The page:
Unsupervised modeling and genome-wide association identify novel features of allergic march trajectories

J Allergy Clin Immunol. 2020 Jul 7;S0091-6749(20)30955-6. doi: 10.1016/j.jaci.2020.06.026. Online ahead of print.

Abstract

Background: The allergic march refers to the natural history of allergic conditions during infancy and childhood. However, population-level disease incidence patterns do not necessarily reflect the development of allergic disease in individuals. A better understanding of the factors that predispose to different allergic trajectories is needed.

Objective: Our aim was to determine the demographic and genetic features that are associated with the major allergic march trajectories.

Methods: Presence or absence of common allergic conditions (atopic dermatitis [AD], IgE-mediated food allergy [IgE-FA], asthma, and allergic rhinitis [AR]) was ascertained in a pediatric primary care birth cohort of 158,510 subjects. Hierarchic clustering and decision tree modeling were used to associate demographic features with allergic outcomes. Genome-wide association study was used to test for risk loci associated with specific allergic trajectories.

Results: We found an association between self-identified black race and progression from AD to asthma. Conversely, Asian or Pacific Islander race was associated with progression from AD to IgE-mediated food allergy, and white race was associated with progression from AD to AR. Genome-wide association study of trajectory groups identified risk loci associated with progression from AD to asthma (rs60242841) and from AD to AR (rs9565267, rs151041509, and rs78171803). Consistent with our epidemiologic associations, rs60242841 was more common in individuals of African ancestry than in individuals of European ancestry, whereas rs9565267 and rs151041509 were more common in individuals of European ancestry than in individuals of African ancestry.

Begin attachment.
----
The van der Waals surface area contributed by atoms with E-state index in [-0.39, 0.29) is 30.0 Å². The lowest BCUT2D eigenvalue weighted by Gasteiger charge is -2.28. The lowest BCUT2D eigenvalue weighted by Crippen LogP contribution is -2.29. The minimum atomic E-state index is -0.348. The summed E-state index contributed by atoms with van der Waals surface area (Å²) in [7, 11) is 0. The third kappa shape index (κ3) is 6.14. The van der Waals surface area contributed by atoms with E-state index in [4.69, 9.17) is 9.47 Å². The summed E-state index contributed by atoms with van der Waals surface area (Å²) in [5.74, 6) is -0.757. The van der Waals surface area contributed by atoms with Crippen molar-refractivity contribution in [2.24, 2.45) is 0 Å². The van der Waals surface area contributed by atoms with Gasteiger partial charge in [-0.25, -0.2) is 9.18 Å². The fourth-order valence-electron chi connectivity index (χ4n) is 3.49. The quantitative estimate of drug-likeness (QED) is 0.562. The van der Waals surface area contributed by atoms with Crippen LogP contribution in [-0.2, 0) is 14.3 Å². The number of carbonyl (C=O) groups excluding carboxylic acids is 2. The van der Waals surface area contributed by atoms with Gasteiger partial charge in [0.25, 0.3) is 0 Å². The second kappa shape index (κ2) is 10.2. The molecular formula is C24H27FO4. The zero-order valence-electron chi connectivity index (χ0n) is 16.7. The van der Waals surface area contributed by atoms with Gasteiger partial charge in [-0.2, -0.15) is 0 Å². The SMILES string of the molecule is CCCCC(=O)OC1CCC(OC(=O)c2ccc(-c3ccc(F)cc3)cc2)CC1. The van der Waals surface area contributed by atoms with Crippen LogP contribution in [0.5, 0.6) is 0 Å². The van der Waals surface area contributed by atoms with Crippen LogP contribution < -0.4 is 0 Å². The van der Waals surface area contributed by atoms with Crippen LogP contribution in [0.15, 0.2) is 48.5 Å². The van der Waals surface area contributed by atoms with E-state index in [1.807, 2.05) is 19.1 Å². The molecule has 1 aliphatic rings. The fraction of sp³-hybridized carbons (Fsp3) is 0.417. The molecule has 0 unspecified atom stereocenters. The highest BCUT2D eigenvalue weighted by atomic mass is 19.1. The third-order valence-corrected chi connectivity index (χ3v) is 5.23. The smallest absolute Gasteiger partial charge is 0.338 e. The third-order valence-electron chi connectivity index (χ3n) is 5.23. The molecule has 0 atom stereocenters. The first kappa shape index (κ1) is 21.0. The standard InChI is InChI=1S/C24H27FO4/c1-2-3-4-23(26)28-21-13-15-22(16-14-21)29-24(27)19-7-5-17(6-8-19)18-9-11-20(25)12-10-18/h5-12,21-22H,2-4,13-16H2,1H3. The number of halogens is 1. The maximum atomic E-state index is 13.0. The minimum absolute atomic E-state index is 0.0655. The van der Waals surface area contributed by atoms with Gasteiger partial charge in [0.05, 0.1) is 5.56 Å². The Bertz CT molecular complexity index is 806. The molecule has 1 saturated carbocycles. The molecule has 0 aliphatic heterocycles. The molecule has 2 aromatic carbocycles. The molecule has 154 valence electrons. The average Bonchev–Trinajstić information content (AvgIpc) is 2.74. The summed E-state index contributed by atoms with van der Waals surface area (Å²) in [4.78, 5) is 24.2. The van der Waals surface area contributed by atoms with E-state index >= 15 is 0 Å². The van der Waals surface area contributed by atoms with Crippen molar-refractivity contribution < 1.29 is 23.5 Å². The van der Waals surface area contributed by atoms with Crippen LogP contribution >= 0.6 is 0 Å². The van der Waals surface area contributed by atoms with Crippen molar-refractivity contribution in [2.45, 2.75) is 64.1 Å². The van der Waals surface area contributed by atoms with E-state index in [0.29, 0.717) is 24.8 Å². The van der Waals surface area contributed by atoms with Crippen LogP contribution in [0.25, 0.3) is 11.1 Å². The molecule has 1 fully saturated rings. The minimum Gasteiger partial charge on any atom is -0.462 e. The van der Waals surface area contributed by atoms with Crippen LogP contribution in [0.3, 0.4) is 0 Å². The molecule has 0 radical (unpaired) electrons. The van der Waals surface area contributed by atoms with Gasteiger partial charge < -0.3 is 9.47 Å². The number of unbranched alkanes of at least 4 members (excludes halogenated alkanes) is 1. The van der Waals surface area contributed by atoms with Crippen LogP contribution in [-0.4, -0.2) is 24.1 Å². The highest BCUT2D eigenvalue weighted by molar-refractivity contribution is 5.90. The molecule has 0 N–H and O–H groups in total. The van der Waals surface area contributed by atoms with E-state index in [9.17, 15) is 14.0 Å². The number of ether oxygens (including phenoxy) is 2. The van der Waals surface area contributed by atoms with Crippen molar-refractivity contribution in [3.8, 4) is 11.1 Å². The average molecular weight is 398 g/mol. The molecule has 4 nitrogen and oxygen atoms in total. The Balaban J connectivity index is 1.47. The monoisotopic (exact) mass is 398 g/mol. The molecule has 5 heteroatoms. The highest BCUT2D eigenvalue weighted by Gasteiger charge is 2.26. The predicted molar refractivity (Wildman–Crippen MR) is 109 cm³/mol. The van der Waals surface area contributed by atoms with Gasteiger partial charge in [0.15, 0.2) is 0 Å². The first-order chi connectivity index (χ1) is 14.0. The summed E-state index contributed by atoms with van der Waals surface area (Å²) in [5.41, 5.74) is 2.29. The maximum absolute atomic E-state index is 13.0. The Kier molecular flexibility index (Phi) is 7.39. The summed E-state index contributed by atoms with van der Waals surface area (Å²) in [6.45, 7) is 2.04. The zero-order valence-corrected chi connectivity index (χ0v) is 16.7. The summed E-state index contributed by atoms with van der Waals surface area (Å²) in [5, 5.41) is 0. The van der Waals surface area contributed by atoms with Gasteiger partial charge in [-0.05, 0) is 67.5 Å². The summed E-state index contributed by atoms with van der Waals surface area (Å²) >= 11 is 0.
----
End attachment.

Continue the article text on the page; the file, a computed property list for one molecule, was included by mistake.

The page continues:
Conclusion: We have identified novel associations between race and progression along distinct allergic trajectories. Ancestral genetic differences may contribute to these associations. These results uncover important health disparities, refine the concept of the allergic march, and represent a step toward developing individualized medical approaches for these conditions.

Keywords: Atopic march; IgE-mediated food allergy; allergic march; allergic rhinitis; allergic trajectory; asthma; atopic dermatitis; epidemiology; genome-wide association study.